Some breakfast food ideas are homemade pancakes, waffles, french toast, english muffins and homemade muffins. As far as snacks go, you can't go wrong with fruits or veggies, graham crackers, and natural fruit sticks.

A great resource for us has been this website:


Even though it's been difficult, our family is eating healthier because of his allergy :-)

You could try soymilk, my son loves it, especially the Very Vanilla by Silk SoyMilk!

There are multiple things in milk that can cause allergic reactions:
Caseins: milk protein (there are other proteins as well)
Whey: milk protein
Lactose: sugar found in cow's milk

There are multiple replacements on the market for milk and dairy products. Some have the lactose removed. There are multiple replacement products from soy, rice, almonds, coconut, etc. for milk products. I just bought a coconut milk to replace cow's milk. It tastes similar to skim milk and just a teensy bit sweeter. I like soy milk by Silk, SunSoy and 8th Continent. I would try the vanilla flavor first. You can use it as a milk substitute in cereal and baking breads, cake, etc. It doesn't taste right in things like scrambled eggs or items that do not have a bit of sugar in them. For those, I suggest buying the "original" flavor without the extra sweetened taste of vanilla.

There are cheese and yogurt replacements. Some have the lactose or proteins removed. Others are made of soy or some other vegetable product. It's kind of a testing process to find exactly what suits your taste buds. I haven't found many good tasting cheeses in the regular grocery store, but that might be because I do not live in a major city like NYC, Indy or LA. I have better luck at smaller chains or health food stores (since they tend to carry mainly specialty items).

There are egg substitutes that come in a carton... kind of look like the milk cartons kids drink out of at school. Horizon is one brand that is very common everywhere. Some have the proteins/lactose removed while others are purely from some other source...can't remember what off hand...

Don't let people scare you into thinking your child will suffer from not having enough vitamin D or calcium. There are tons of other sources, plus, most of us probably need a daily vitamin to actually receive the suggested FDA vitamin requirements anyways. I haven't eaten perfect by any means the last year or two, and I was just tested for my vitamin ratios. I was only lacking in vitamin D surprisingly enough... and I don't eat veggies and fruit everyday. I have noticed that many orange juice brands, cereals, wheat/bread products and other foods are fortified with calcium, vitamin D, and the daily recommended vitamins, etc.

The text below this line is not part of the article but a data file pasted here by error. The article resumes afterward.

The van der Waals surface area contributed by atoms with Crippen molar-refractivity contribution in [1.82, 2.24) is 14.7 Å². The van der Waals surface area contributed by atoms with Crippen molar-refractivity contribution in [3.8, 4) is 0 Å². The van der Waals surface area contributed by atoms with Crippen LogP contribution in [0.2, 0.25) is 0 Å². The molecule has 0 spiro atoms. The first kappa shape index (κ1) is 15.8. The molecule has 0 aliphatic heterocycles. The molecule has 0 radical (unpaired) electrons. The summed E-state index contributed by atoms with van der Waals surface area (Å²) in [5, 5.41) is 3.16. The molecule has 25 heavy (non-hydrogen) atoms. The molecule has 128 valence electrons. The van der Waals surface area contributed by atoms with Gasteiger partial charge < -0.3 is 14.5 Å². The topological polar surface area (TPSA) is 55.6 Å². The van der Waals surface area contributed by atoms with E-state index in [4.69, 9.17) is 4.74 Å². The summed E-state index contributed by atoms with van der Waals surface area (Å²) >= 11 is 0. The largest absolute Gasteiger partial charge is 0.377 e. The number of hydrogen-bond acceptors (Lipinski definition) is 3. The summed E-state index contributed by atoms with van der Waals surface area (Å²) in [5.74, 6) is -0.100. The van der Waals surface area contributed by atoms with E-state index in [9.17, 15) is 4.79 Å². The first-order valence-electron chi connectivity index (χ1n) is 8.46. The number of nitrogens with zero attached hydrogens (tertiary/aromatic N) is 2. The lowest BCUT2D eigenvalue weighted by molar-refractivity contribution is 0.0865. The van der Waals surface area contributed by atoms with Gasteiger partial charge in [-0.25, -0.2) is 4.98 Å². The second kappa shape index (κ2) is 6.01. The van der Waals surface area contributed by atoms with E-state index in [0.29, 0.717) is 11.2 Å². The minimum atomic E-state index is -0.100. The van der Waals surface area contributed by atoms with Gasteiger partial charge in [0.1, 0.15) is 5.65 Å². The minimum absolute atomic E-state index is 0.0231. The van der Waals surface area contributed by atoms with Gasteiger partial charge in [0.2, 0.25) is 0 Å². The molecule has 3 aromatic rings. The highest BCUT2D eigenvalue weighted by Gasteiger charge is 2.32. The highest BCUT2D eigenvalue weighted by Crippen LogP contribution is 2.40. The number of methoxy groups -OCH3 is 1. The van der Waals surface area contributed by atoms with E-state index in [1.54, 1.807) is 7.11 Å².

Lots of kids have trouble with unprocessed dairy (milk, ice cream) but not processed (yogurt, cheese), so there might be a light at the end of the tunnel. But, it doesn't have to be hard. Is it really a big deal to not use butter? There's dairy-free margerine, all sorts of non-dairy nut butters and other spreads. There are dairy-free cheeses, he can drink rice, almond, soy, and probably goat milk.
I'm a little confused about your pretzel remark, do you usually dip them in something? Maybe you need to reevaluate your eating habits. If plain pretzels aren't enough, what about salsa, at least there isn't a bunch of added sugar like with honey!
Make your own waffles and pancakes, it's easy and much more healthy than Eggos, and you don't have to use milk in them, water or juice are good substitutes. Instant oatmeal is horrible for you anyhow. It's loaded with sugar and sodium. Get a canister of plain quick oats, make it with water, and let him use some maple sugar and fruit to sweeten it.
Stay away from processed food and start making things from scratch. They are better for him (and you) anyhow. There are lots of books and websites to help you. Just type in "lactose-free recipes" and go from there.
It sounds like this might really help your family become more healthy! Have fun learning new recipes and how to cater to his needs. Good Luck!